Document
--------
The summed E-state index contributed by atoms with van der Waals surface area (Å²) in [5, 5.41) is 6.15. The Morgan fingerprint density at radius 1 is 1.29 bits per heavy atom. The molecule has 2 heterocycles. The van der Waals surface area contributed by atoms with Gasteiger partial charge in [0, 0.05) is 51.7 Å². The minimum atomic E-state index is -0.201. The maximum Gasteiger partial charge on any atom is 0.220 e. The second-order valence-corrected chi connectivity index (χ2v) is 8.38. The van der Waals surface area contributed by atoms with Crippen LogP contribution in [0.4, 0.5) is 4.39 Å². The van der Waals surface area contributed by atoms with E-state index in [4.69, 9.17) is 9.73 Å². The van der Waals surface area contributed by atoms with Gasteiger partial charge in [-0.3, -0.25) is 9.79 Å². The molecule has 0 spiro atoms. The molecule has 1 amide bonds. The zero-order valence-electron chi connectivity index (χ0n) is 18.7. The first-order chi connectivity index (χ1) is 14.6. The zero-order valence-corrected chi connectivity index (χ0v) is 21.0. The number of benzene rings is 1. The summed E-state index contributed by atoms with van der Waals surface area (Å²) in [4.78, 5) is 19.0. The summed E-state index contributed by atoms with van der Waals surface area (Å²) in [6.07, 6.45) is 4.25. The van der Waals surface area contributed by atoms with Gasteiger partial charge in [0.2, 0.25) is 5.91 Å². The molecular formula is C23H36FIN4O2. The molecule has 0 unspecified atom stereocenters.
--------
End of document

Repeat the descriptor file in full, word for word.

The summed E-state index contributed by atoms with van der Waals surface area (Å²) in [5, 5.41) is 6.15. The Morgan fingerprint density at radius 1 is 1.29 bits per heavy atom. The molecule has 2 heterocycles. The van der Waals surface area contributed by atoms with Gasteiger partial charge in [0, 0.05) is 51.7 Å². The minimum atomic E-state index is -0.201. The maximum Gasteiger partial charge on any atom is 0.220 e. The second-order valence-corrected chi connectivity index (χ2v) is 8.38. The van der Waals surface area contributed by atoms with Crippen LogP contribution in [0.4, 0.5) is 4.39 Å². The van der Waals surface area contributed by atoms with E-state index in [4.69, 9.17) is 9.73 Å². The van der Waals surface area contributed by atoms with Gasteiger partial charge in [-0.3, -0.25) is 9.79 Å². The molecule has 0 spiro atoms. The molecule has 1 amide bonds. The zero-order valence-electron chi connectivity index (χ0n) is 18.7. The first-order chi connectivity index (χ1) is 14.6. The zero-order valence-corrected chi connectivity index (χ0v) is 21.0. The number of benzene rings is 1. The summed E-state index contributed by atoms with van der Waals surface area (Å²) in [4.78, 5) is 19.0. The summed E-state index contributed by atoms with van der Waals surface area (Å²) in [6.07, 6.45) is 4.25. The van der Waals surface area contributed by atoms with Gasteiger partial charge in [0.2, 0.25) is 5.91 Å². The molecular formula is C23H36FIN4O2. The molecule has 0 unspecified atom stereocenters.